These Intentional Conversations ultimately have shown that people have a much greater understanding and tolerance for each other’s opinion when they share their personal experiences and values. People from different backgrounds, political and religious beliefs and even value systems are able to converse with each other and truly connect, and thus build bridges of communication and understanding. The conversation initiated by U.S. President Barack Obama between Harvard professor Henry Louis Gates and Cambridge police Sergeant Joseph Crowley showed how a good example of Intentional Conversation can lead to a genuine exchange and reconciliation at a time when there was so much animosity.

Although many of us would accept the importance of dialogue and critical inquiry in social and personal relationships, there are others, however, who would prefer the easy virtue of obedience to legitimate authority in place of critical dialogues. The military and the Church are traditional examples of monolithic organizations that have historically thrived on dictum that emphasizes obedience first before criticism. Our moral and intellectual traditions generally determine our capacity to engage in critical dialogues. We cannot, for instance, tolerate our children debating around the dinner table every night challenging our every rule. This also holds true among adults who are given so much intellectual permissiveness to debate and challenge each other’s hard beliefs to the point of futility.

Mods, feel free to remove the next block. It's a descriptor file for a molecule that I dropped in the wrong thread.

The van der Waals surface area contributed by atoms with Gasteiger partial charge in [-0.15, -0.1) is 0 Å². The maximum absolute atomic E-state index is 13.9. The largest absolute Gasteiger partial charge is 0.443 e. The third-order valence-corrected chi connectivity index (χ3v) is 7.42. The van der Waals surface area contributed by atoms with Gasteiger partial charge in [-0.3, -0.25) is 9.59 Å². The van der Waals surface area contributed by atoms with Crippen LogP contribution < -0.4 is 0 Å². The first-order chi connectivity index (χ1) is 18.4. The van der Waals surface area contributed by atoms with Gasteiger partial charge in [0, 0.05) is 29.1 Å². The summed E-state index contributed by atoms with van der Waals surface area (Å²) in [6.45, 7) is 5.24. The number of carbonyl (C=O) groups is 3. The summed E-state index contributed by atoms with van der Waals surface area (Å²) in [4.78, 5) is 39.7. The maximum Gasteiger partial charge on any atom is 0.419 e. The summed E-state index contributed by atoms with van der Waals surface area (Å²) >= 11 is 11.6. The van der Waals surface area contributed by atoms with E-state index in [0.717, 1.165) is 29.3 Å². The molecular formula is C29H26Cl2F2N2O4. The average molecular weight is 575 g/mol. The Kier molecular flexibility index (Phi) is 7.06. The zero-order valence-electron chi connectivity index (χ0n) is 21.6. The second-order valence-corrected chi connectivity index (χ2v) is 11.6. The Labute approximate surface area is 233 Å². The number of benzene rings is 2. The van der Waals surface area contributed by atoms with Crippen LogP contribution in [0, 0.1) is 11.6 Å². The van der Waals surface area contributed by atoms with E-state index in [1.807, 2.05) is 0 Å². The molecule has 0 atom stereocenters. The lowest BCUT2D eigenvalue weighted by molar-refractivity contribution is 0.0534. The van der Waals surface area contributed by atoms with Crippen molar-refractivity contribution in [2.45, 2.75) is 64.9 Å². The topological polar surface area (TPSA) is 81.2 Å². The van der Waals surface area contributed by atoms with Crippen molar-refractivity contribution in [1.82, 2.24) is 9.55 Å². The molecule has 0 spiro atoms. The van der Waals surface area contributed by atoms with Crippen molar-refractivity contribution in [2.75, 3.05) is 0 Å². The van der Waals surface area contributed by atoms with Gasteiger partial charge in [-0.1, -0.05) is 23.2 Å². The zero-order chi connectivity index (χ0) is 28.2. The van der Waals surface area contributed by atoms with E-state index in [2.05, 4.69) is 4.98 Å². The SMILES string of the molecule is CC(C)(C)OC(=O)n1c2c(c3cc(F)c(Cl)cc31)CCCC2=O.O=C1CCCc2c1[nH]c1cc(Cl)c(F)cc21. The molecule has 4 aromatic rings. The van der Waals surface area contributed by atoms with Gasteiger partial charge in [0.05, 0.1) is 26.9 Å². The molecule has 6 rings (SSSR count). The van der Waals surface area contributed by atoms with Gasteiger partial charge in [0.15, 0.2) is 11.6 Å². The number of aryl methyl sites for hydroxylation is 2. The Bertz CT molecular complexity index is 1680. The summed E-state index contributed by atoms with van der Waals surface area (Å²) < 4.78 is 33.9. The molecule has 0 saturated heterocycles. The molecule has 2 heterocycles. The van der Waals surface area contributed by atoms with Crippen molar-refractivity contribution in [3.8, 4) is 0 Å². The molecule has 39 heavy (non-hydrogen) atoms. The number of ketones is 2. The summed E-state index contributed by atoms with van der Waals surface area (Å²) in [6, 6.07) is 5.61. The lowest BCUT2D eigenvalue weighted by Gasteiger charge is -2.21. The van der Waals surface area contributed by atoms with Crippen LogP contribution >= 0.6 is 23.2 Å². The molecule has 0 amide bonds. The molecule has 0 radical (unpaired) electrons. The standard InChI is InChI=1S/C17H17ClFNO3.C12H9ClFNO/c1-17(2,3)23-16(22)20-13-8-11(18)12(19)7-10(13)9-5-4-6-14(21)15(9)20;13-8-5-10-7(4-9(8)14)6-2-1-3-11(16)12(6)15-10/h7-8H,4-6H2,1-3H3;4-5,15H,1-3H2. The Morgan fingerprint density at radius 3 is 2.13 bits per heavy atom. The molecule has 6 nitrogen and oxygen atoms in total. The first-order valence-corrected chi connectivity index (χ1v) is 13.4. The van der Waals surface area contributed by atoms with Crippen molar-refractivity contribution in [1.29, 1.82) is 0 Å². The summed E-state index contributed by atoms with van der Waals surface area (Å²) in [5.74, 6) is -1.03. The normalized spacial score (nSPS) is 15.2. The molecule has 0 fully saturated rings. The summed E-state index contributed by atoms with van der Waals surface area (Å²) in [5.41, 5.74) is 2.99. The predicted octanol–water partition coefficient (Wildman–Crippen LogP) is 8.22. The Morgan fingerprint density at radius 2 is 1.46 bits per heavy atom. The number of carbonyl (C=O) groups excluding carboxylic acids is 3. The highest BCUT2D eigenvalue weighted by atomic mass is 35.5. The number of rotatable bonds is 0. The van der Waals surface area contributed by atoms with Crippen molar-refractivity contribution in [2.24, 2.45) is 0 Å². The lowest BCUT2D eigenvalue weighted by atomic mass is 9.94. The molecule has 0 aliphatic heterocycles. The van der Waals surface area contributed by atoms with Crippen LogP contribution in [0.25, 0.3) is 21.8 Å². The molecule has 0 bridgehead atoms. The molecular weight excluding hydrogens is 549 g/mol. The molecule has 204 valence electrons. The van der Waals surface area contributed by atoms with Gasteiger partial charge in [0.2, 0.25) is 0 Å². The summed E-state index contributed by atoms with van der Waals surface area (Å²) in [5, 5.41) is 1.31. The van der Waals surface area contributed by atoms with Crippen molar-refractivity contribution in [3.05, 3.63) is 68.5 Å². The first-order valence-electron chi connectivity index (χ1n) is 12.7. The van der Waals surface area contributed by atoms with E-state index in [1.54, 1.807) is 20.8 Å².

On the other hand, taking the point of view that nothing comes out of debate is to shut down critical discourse which is important in discerning the truth, on what measures to take to solve a problem at hand. In any exchange of ideas, the responsibility ultimately lies in someone selected to moderate the ebb and flow of arguments. Ideas by themselves are not self-correcting, although it would be the best of all situations where the better ideas rise to the top. However, this does not happen in a vacuum.

Aberrations can happen when those chosen to mediate or resolve a conflict decide to circumvent what is true and honest and substitute their own arguments to fill in the blanks. While this may be regarded as creative thinking, its result may not necessarily reflect what is deemed desirable. Here is where our moral and intellectual traditions come to play in order to delineate the acceptable parameters of decision-making.

When we have chosen to define the arguments in a conflict on both ends of a continuum, the most desirable way to a resolution is practically at the middle, where we try to accommodate both sides. This is usually how humans arrive at a solution, by achieving a compromise which may not necessarily be the best determination, but practical and less emotionally difficult to accept. It is much better than taking the extreme position of all or nothing.

If all our conversations will yield a happy medium or an acceptable balance of interests, then perhaps there will be lesser conflicts left unresolved. The worst scenario, however, is when dialogues are either left unmediated or manipulated by individuals with vested interests of their own; any resolution will always end up to be wanting and dismally unacceptable. In this case, the usefulness of dialectic and debate has been effectively compromised.

No comments: